I subscribe to the belief that it is always in the soil/environment/close to their skin and that horses get an overgrowth or infection when their immune systems are compromised due to stress. This could be dietary stress, environmental stress, illness or even the stress of moving from farm to another. JMHO.
I think you can't pin it down to just ONE factor. Not possible.
HOWEVER, the horse could be getting the same excellent nutrition, care, environment as the next horse, could even be the same color, but will get it and the other won't. So in some ways, yes we want the best nutrition, etc, but just b/c the horse is getting "triple crown like everyone else" doesn't mean that HIS needs are met and that his immune system is functioning as well as the other horses.
Ever notice people who could eat junk food all day but never get sick? or people who try to do everything right but get sick all the time?
Don't know if it's genetics, personality (more easily stressed=stress on immune system) or what, just sometimes, your immune system isn't all that great.
I live in Ireland so gonna have to throw environmental out the window because all of my horses should be covered in it and they're not. OK most of mine have rugs so I don't deal with the body kind. But even last years foals never had it and they stayed out with no rugs all winter.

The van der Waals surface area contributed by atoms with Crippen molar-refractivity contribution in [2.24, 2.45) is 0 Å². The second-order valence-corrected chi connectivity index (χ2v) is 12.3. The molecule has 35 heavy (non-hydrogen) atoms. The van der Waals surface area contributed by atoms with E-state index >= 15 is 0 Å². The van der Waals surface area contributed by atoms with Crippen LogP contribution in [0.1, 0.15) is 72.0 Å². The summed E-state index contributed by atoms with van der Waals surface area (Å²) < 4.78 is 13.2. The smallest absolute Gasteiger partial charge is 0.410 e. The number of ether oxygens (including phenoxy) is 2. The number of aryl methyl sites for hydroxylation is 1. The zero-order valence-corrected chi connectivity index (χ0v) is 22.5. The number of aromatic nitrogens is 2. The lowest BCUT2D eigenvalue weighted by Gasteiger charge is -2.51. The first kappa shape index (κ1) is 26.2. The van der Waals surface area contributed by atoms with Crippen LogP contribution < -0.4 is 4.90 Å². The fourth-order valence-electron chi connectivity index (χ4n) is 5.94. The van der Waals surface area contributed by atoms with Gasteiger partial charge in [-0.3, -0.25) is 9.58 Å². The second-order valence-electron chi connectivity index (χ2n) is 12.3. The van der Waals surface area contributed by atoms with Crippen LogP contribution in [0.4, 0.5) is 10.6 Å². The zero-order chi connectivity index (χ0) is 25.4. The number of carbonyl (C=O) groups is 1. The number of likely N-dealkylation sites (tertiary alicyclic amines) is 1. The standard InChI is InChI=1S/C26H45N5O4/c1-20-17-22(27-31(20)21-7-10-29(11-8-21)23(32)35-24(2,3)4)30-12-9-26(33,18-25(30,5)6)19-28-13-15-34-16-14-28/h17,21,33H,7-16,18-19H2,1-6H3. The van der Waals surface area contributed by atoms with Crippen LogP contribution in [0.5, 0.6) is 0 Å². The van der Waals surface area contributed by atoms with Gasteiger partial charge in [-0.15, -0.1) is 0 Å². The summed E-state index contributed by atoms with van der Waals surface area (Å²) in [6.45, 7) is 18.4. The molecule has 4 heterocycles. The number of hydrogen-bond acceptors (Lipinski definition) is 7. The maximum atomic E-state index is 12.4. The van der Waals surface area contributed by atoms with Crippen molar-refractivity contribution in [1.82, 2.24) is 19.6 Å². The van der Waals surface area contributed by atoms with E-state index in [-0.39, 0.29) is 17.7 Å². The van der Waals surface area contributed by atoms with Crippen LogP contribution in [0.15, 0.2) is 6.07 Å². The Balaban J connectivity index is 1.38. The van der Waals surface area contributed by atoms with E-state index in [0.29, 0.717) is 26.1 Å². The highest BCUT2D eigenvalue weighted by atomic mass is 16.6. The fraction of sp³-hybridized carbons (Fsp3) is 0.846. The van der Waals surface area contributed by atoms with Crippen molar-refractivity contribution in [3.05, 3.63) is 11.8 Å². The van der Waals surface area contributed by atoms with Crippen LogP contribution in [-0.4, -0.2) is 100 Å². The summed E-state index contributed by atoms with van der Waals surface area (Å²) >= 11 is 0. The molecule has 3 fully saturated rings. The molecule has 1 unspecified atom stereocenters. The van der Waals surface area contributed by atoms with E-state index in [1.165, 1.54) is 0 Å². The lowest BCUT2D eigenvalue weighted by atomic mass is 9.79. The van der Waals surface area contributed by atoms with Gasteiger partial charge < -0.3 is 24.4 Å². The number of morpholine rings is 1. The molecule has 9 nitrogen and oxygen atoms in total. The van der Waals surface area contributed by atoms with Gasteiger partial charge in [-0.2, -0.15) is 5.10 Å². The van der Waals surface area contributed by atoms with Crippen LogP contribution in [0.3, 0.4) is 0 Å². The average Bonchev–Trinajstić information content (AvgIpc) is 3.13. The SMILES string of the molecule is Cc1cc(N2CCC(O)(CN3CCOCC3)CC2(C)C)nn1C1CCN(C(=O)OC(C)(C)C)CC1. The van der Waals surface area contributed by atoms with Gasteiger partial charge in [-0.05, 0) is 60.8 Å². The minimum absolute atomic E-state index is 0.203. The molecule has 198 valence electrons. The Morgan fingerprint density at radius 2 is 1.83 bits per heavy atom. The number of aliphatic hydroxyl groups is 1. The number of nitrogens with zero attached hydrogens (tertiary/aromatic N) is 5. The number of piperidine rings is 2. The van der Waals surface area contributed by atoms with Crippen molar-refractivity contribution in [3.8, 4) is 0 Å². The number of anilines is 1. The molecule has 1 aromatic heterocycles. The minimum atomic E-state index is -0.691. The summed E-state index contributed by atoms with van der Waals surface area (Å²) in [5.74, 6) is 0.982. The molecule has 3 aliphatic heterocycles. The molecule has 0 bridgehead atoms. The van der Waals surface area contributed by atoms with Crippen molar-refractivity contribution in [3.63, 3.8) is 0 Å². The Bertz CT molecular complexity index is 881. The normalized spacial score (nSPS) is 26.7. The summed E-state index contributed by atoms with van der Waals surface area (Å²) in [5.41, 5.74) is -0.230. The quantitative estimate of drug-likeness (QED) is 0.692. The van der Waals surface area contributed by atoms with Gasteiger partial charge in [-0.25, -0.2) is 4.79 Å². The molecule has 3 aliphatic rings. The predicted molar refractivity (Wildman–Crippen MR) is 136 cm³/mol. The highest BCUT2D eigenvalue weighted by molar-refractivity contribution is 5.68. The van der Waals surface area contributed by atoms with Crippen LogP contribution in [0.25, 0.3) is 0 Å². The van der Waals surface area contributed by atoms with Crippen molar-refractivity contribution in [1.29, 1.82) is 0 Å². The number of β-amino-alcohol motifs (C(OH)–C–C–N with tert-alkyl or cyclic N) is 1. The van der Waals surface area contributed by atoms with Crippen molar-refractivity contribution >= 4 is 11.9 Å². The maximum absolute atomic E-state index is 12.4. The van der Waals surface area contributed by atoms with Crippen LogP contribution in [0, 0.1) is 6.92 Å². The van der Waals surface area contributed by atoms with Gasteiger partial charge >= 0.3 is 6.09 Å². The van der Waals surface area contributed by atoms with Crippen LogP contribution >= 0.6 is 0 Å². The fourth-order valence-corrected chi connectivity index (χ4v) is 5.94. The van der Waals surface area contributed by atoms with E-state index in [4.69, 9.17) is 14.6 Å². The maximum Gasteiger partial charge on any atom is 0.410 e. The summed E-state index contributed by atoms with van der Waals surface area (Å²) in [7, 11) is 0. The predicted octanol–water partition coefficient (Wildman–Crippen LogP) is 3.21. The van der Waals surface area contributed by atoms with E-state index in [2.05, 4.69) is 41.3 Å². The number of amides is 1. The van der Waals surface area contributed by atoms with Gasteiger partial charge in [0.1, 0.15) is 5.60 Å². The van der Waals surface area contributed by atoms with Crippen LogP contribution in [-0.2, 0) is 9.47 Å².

I have one mare who when pregnant is more affected than others. When I got her she was 3 years of age and had never had proper nutrtion or worming. Her legs are doing fairly well now but I put her on a liver tonic this year for the first time coming into the fall. This has helped her tremedously.
I believe it's more of an immune system thing. But that's not to say if your horse has it, you aren't doing the correct things or aren't feeding properly. I think with my mare she missed out on proper diet early on in her life when it was crucial for her to have one. No scientific fact to back me up so just guessing.
COTH, keeping popcorn growers in business for years.
"I need your grace to remind me to find my own." Snow Patrol-Chasing Cars. This line reminds me why I have horses.
I have had several get it here and there to degrees but I have one TB who gets it horribly every year no matter what. He is well fed, well cared for, just the rest, and is (knock wood) otherwise a healthy happy horse.
Also, he definitely didn't suffer from poor nutrition or a different environment as a youngster- he was born in KY and was a pretty high dollar racehorse with excellent connections.
I think some is mgt but a lot of it is just the individuals.